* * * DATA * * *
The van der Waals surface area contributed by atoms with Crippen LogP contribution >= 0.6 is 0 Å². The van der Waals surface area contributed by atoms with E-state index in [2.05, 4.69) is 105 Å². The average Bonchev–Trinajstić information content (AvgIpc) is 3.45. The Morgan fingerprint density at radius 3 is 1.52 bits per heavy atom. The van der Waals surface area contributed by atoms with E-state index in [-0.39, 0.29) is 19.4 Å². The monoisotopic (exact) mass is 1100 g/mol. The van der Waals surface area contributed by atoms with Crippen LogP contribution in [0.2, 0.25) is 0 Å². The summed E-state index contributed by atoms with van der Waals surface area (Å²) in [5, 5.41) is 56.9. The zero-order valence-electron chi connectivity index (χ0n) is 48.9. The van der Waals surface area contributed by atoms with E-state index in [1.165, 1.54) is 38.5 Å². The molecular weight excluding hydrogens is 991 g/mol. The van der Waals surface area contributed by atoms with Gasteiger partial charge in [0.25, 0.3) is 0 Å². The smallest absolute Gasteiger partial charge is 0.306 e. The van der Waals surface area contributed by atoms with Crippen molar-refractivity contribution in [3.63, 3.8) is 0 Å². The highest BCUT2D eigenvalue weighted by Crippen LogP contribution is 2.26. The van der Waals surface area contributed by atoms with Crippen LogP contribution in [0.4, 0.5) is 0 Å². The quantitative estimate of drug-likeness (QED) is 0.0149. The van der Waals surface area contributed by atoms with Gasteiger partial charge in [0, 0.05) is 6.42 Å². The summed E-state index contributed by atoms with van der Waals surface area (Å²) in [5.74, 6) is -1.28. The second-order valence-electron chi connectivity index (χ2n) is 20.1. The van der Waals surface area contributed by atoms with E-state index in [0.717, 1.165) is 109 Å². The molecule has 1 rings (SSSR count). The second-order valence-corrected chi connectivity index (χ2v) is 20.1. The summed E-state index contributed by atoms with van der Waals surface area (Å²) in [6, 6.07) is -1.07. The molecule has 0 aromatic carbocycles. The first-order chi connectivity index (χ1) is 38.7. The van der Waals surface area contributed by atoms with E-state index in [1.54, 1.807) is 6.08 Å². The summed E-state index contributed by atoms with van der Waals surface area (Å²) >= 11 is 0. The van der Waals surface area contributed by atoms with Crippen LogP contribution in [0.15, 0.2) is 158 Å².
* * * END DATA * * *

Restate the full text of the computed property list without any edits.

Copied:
The van der Waals surface area contributed by atoms with Crippen LogP contribution >= 0.6 is 0 Å². The van der Waals surface area contributed by atoms with E-state index in [2.05, 4.69) is 105 Å². The average Bonchev–Trinajstić information content (AvgIpc) is 3.45. The Morgan fingerprint density at radius 3 is 1.52 bits per heavy atom. The van der Waals surface area contributed by atoms with E-state index in [-0.39, 0.29) is 19.4 Å². The monoisotopic (exact) mass is 1100 g/mol. The van der Waals surface area contributed by atoms with Crippen LogP contribution in [0.2, 0.25) is 0 Å². The summed E-state index contributed by atoms with van der Waals surface area (Å²) in [5, 5.41) is 56.9. The zero-order valence-electron chi connectivity index (χ0n) is 48.9. The van der Waals surface area contributed by atoms with E-state index in [1.165, 1.54) is 38.5 Å². The molecular weight excluding hydrogens is 991 g/mol. The van der Waals surface area contributed by atoms with Gasteiger partial charge in [0.25, 0.3) is 0 Å². The smallest absolute Gasteiger partial charge is 0.306 e. The van der Waals surface area contributed by atoms with Crippen molar-refractivity contribution in [3.63, 3.8) is 0 Å². The highest BCUT2D eigenvalue weighted by Crippen LogP contribution is 2.26. The van der Waals surface area contributed by atoms with Crippen LogP contribution in [0.4, 0.5) is 0 Å². The quantitative estimate of drug-likeness (QED) is 0.0149. The van der Waals surface area contributed by atoms with Gasteiger partial charge in [0, 0.05) is 6.42 Å². The summed E-state index contributed by atoms with van der Waals surface area (Å²) in [5.74, 6) is -1.28. The second-order valence-electron chi connectivity index (χ2n) is 20.1. The van der Waals surface area contributed by atoms with E-state index in [0.717, 1.165) is 109 Å². The molecule has 1 rings (SSSR count). The second-order valence-corrected chi connectivity index (χ2v) is 20.1. The summed E-state index contributed by atoms with van der Waals surface area (Å²) in [6, 6.07) is -1.07. The molecule has 0 aromatic carbocycles. The first-order chi connectivity index (χ1) is 38.7. The van der Waals surface area contributed by atoms with E-state index in [1.54, 1.807) is 6.08 Å². The summed E-state index contributed by atoms with van der Waals surface area (Å²) >= 11 is 0. The van der Waals surface area contributed by atoms with Crippen LogP contribution in [0.15, 0.2) is 158 Å².